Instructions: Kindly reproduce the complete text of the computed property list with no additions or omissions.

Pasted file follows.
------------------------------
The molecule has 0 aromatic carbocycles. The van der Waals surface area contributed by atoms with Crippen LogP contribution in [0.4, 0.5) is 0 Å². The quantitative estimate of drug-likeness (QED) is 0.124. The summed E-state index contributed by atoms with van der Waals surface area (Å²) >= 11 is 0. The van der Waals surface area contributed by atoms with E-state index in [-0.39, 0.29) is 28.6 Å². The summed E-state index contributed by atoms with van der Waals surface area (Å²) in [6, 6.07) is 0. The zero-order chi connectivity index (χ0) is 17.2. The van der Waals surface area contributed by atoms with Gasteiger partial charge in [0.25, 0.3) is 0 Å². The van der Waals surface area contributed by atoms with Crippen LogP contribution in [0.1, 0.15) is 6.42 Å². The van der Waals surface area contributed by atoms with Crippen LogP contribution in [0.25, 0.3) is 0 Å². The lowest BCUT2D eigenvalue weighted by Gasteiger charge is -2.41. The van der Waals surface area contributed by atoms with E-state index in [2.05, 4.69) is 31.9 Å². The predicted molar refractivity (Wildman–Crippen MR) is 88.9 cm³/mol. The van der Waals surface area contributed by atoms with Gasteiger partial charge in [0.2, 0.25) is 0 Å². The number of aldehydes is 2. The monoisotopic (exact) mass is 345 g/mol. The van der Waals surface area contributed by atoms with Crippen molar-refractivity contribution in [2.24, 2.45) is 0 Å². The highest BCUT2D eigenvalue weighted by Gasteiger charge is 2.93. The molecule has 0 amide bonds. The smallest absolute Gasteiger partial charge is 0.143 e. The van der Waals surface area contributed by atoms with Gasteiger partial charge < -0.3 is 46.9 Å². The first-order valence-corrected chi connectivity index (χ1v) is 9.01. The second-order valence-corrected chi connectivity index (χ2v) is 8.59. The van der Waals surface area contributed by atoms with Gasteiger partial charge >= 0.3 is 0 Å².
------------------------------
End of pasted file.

The molecule has 0 aromatic carbocycles. The van der Waals surface area contributed by atoms with Crippen LogP contribution in [0.4, 0.5) is 0 Å². The quantitative estimate of drug-likeness (QED) is 0.124. The summed E-state index contributed by atoms with van der Waals surface area (Å²) >= 11 is 0. The van der Waals surface area contributed by atoms with E-state index in [-0.39, 0.29) is 28.6 Å². The summed E-state index contributed by atoms with van der Waals surface area (Å²) in [6, 6.07) is 0. The zero-order chi connectivity index (χ0) is 17.2. The van der Waals surface area contributed by atoms with Gasteiger partial charge in [0.25, 0.3) is 0 Å². The van der Waals surface area contributed by atoms with Crippen LogP contribution in [0.1, 0.15) is 6.42 Å². The van der Waals surface area contributed by atoms with Crippen LogP contribution in [0.25, 0.3) is 0 Å². The lowest BCUT2D eigenvalue weighted by Gasteiger charge is -2.41. The van der Waals surface area contributed by atoms with E-state index in [2.05, 4.69) is 31.9 Å². The predicted molar refractivity (Wildman–Crippen MR) is 88.9 cm³/mol. The van der Waals surface area contributed by atoms with Gasteiger partial charge in [0.2, 0.25) is 0 Å². The number of aldehydes is 2. The monoisotopic (exact) mass is 345 g/mol. The van der Waals surface area contributed by atoms with Crippen molar-refractivity contribution in [2.24, 2.45) is 0 Å². The highest BCUT2D eigenvalue weighted by Gasteiger charge is 2.93. The molecule has 0 amide bonds. The smallest absolute Gasteiger partial charge is 0.143 e. The van der Waals surface area contributed by atoms with Gasteiger partial charge < -0.3 is 46.9 Å². The first-order valence-corrected chi connectivity index (χ1v) is 9.01. The second-order valence-corrected chi connectivity index (χ2v) is 8.59. The van der Waals surface area contributed by atoms with Gasteiger partial charge >= 0.3 is 0 Å².